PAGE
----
No one is exactly sure when or why it started!
It doesn’t celebrate any particular thing!
There is a strong case for the belief, that the beginning of the holiday started in 1582, when a new calendar (the Gregorian calendar) was ordered to replace the old Julian calendar. January 1st was adapted as the New Year’s Day. Prior to that time, the New Year was celebrated for eight days, beginning March 25 and ending on April 1. This timing was set to correspond with the Vernal Equinox, the beginning of spring, thus the beginning of year, or so it had been for most of the world.
Communication was slow in those days, usually by word of mouth and by foot-messengers. Some folks didn’t receive the announcement of change for years. Others refused to accept the change when they did find out.
Those who celebrated the New Year in the Mar-Apr time were soon considered “backward” and labeled “fools”. They were subject to ridicule and often send on “fool’s errands” or made the butt of practical jokes.
This sounds like a responsible explanation. However, the only problem with this scenario is that there are references made to “April Fool” and “All Fools Day” in writings long before that.
Some say, that the original April Fool celebration was the remembrance of the day Noah sent out his dove too early, before the water had receded. The first day of Hebrew month calendar corresponds with April 1st)
In 1392, Chaucer made what seemed to be a joke about March lasting 32 days, then, it became May.
In 1509, a French poet referred to an “April Fish” which might be a reference to April Fool.
There was a medieval holiday held on Dec 28 called the “Feast of Fools.”
So we still have no definite source for this celebration of playing jokes on others.
The celebrating seemed to first really take hold in the United Kingdom, and spread from there to the British colonies, Americas and France.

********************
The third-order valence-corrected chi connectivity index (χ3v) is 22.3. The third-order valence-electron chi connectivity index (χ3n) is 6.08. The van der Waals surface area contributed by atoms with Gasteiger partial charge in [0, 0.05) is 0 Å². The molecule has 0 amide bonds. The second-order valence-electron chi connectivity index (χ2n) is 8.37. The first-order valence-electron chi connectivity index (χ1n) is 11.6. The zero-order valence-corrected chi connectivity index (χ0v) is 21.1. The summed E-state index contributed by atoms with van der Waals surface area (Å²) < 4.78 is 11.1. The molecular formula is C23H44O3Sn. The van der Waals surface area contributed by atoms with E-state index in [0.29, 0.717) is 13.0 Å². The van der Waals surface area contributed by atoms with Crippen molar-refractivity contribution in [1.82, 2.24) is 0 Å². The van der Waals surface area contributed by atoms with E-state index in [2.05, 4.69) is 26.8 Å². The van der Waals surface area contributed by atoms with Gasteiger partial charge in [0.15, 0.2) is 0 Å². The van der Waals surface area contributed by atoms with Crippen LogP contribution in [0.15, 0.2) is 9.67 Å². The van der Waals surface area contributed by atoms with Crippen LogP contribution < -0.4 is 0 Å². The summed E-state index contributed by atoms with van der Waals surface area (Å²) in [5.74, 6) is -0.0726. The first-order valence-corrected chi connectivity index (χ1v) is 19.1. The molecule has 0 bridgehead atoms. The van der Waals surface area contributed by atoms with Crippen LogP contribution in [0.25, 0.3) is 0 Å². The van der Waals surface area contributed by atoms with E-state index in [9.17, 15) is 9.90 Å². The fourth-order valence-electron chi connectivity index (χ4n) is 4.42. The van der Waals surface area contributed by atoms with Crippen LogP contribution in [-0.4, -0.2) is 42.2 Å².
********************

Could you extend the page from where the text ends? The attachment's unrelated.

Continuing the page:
In 1698, some people were tricked into going to the tower of London, to “see Lions washed”. This definitely sounds like an April Fool’s Day prank.
In Scotland, April Fool’s is celebrated for two days. The second day is called “Taily Day”, and is devoted to pranks involving the “posterior region” of the body. The origin of the “kick me” sign can be traced back to Scotland’s Taily Day.
In some countries like the United Kingdom, Australia, New Zealand and South Africa, jokes are only tolerated until noon, anyone playing a joke after noon was called a “trickster” or “April Fool”.
In the United Kingdom, the morning edition of the newspaper would run an April Fool’s headline. The afternoon edition would have the real news.
In most countries it lasts all day.
It’s not my favorite day. It has no costumes. No decorating. And no special food to go with it.
Although I have played a benign joke or two in my day, I think this holiday needs some fun that’s not stinky and doesn’t bite you. Let’s come up with some great recipes, put on some funny nose glasses for everyone and make some great decorations with clothes pins and balloons and I might raise my opinion.
Well, I know some people love it! So Enjoy!
Let us be thankful for the fools. But for them, the rest of us could not succeed—Mark Twain
Looking foolish does the spirit good—John Updike
(He obviously never had his pantyhose slip down in public.)